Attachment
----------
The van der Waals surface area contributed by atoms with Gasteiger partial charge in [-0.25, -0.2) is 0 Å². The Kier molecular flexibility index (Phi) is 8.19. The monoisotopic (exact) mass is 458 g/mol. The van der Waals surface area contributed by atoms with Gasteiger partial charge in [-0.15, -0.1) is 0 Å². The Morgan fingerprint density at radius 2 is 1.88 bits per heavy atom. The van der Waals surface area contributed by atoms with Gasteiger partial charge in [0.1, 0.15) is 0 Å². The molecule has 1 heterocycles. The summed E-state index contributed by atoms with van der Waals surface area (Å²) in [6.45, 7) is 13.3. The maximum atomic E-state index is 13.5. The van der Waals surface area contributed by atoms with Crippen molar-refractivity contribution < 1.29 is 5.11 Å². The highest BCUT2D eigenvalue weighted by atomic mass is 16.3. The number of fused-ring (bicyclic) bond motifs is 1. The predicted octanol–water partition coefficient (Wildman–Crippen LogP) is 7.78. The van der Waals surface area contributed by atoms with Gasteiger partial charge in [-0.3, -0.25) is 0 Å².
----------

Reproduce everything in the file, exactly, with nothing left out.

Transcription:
The van der Waals surface area contributed by atoms with Gasteiger partial charge in [-0.25, -0.2) is 0 Å². The Kier molecular flexibility index (Phi) is 8.19. The monoisotopic (exact) mass is 458 g/mol. The van der Waals surface area contributed by atoms with Gasteiger partial charge in [-0.15, -0.1) is 0 Å². The Morgan fingerprint density at radius 2 is 1.88 bits per heavy atom. The van der Waals surface area contributed by atoms with Gasteiger partial charge in [0.1, 0.15) is 0 Å². The molecule has 1 heterocycles. The summed E-state index contributed by atoms with van der Waals surface area (Å²) in [6.45, 7) is 13.3. The maximum atomic E-state index is 13.5. The van der Waals surface area contributed by atoms with Crippen molar-refractivity contribution < 1.29 is 5.11 Å². The highest BCUT2D eigenvalue weighted by atomic mass is 16.3. The number of fused-ring (bicyclic) bond motifs is 1. The predicted octanol–water partition coefficient (Wildman–Crippen LogP) is 7.78. The van der Waals surface area contributed by atoms with Gasteiger partial charge in [-0.3, -0.25) is 0 Å².